The recently released video emphasizes the song’s theme by satirizing phone sex line TV commercials, as we see Hibberd play very specific and very bland fantasy roles — the high school cheerleader, the girl with daddy issues, the dominatrix and so on. At one point her backing band joins her. “Hoochie is a 90’s slang term for a bit of a you know what,” Hibberd says of the video. “I wanted to embrace that in the only way I knew how. No fruit or vegetables were harmed in the making of this. Why don’t you text/ call and see what happens? Filmed by Skinny Mammoth in a dodgy garage on the Isle of Wight. Say what you will”.

New Video: Melbourne Australia’s Money for Rope Releases Frenzied Visuals for Blistering and Swaggering New Single

Money for Rope’s forthcoming sophomore album Picture Us comes on the heels of a four-year period of relentless and intense international touring that saw the quintet comprised of Julian Mckenzie (vocals, guitar, sax), Rick Parnaby (keys, telephone), Erick Scerba (drums, tambourine), Chris Loftis (kazoo, drums) and Ted Dempsey (bass, laser printing) tour across Europe, America and India, including a short run of dates with Courtney Barnettt, who was an early supporter. Adding to a growing international profile, the band played sets at Glastonbury Festival, SXSW and Primavera Sound Festival.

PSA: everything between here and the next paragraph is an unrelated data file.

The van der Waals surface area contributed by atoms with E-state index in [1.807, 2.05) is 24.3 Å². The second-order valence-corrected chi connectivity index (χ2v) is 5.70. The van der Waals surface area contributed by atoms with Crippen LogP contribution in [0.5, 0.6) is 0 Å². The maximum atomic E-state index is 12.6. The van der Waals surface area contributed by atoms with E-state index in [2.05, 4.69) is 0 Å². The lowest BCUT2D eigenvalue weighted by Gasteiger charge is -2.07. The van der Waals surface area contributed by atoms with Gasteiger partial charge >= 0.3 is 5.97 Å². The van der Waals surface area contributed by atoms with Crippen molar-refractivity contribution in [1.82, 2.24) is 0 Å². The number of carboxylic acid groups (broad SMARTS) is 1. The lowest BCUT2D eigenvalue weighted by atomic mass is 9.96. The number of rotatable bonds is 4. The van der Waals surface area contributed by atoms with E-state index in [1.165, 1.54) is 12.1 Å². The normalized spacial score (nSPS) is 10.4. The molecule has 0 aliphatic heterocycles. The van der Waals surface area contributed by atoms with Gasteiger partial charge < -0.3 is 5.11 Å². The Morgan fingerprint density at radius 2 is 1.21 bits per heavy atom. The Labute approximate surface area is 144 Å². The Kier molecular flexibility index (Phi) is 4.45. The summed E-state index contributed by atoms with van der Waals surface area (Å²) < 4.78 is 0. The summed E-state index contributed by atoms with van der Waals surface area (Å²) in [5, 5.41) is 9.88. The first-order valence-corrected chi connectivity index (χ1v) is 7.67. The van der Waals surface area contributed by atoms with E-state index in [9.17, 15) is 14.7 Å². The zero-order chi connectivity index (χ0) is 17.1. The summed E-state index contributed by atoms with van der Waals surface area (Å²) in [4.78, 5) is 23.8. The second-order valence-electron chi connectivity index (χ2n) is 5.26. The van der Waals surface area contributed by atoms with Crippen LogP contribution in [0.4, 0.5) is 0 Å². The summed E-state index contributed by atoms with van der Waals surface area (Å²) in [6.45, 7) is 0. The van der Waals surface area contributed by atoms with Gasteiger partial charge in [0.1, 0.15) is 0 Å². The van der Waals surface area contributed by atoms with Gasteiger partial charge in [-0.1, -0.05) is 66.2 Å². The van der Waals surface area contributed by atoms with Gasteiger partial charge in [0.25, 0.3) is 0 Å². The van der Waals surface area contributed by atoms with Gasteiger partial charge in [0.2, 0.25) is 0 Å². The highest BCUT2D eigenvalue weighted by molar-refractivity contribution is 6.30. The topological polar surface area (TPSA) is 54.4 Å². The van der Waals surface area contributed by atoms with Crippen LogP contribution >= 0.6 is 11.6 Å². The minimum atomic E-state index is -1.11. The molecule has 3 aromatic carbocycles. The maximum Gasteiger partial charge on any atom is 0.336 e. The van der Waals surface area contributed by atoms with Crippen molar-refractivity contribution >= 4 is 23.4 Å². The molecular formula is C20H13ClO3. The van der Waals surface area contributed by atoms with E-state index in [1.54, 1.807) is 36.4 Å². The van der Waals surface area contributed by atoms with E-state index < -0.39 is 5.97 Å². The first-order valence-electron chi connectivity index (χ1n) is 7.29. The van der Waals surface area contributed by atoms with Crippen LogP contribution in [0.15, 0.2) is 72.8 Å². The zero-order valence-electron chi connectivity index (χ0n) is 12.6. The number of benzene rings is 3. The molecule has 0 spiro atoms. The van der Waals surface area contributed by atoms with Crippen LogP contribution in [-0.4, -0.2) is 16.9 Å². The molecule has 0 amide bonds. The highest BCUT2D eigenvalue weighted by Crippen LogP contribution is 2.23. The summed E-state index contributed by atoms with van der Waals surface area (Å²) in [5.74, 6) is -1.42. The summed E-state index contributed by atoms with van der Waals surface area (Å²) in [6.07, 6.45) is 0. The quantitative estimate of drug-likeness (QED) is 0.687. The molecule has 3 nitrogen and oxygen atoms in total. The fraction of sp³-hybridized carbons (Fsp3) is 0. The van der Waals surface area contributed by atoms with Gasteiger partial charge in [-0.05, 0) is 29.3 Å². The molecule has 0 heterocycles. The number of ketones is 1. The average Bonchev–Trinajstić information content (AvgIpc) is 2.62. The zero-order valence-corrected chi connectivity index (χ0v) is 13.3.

“Actually,” Picture Us’ latest single is a swaggering and bluesy bit of garage surf centered around a propulsive bass line, fuzzy power chords and howled lyrics within a sprawling song structure — and while sounding as though it were influenced by The Black Keys, the song possesses a feral and unhinged quality, 

The recently released video features a series of dizzying still images of the band rolling around, jamming and fucking around in their house-turned rehearsal space. It’s a scrappily done DIY visual that captures the frenzied passion behind the music — and it’s fun as hell, too.  The band’s Erik Scerba says of the video and its creative process “The photos were very much on the fly although I had an idea of what I wanted it to look like. It was pretty much impossible to know the timing of everything, but there’s a part in the song where the crash hits with a shot of me hitting the crash and it just worked. Sometimes that shit happens. There’s a kinda psychedelic aspect to it all which I liked – using the images to do different things like capture some of us in two places at once. The black and white makes it more nightmarish. We wanted to have all the shots happen at once so it had a constant flow of momentum. The hardest part was editing, as 25 frames a second doesn’t match the song’s bpm.”